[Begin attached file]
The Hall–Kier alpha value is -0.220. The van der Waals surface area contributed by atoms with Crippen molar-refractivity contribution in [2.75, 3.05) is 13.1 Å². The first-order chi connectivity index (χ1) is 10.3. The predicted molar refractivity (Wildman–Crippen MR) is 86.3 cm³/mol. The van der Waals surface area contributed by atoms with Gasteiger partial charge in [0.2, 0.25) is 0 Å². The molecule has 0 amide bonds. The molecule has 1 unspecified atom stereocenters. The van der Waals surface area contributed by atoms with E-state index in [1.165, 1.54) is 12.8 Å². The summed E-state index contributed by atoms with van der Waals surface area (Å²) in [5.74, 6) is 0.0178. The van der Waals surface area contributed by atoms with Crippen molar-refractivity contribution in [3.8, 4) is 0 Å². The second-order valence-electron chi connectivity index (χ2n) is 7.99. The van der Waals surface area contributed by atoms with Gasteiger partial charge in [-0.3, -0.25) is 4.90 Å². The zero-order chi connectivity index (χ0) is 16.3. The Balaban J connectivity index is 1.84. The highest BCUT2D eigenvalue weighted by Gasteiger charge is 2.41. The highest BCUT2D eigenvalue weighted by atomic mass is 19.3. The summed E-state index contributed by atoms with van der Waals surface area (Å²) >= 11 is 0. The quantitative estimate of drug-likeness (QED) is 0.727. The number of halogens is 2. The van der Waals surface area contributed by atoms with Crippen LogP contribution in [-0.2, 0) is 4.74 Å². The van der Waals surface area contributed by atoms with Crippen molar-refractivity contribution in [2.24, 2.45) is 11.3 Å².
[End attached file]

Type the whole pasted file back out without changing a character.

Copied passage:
The Hall–Kier alpha value is -0.220. The van der Waals surface area contributed by atoms with Crippen molar-refractivity contribution in [2.75, 3.05) is 13.1 Å². The first-order chi connectivity index (χ1) is 10.3. The predicted molar refractivity (Wildman–Crippen MR) is 86.3 cm³/mol. The van der Waals surface area contributed by atoms with Gasteiger partial charge in [0.2, 0.25) is 0 Å². The molecule has 0 amide bonds. The molecule has 1 unspecified atom stereocenters. The van der Waals surface area contributed by atoms with E-state index in [1.165, 1.54) is 12.8 Å². The summed E-state index contributed by atoms with van der Waals surface area (Å²) in [5.74, 6) is 0.0178. The van der Waals surface area contributed by atoms with Crippen molar-refractivity contribution in [3.8, 4) is 0 Å². The second-order valence-electron chi connectivity index (χ2n) is 7.99. The van der Waals surface area contributed by atoms with Gasteiger partial charge in [-0.3, -0.25) is 4.90 Å². The zero-order chi connectivity index (χ0) is 16.3. The Balaban J connectivity index is 1.84. The highest BCUT2D eigenvalue weighted by Gasteiger charge is 2.41. The highest BCUT2D eigenvalue weighted by atomic mass is 19.3. The summed E-state index contributed by atoms with van der Waals surface area (Å²) >= 11 is 0. The quantitative estimate of drug-likeness (QED) is 0.727. The number of halogens is 2. The van der Waals surface area contributed by atoms with Crippen LogP contribution in [-0.2, 0) is 4.74 Å². The van der Waals surface area contributed by atoms with Crippen molar-refractivity contribution in [2.24, 2.45) is 11.3 Å².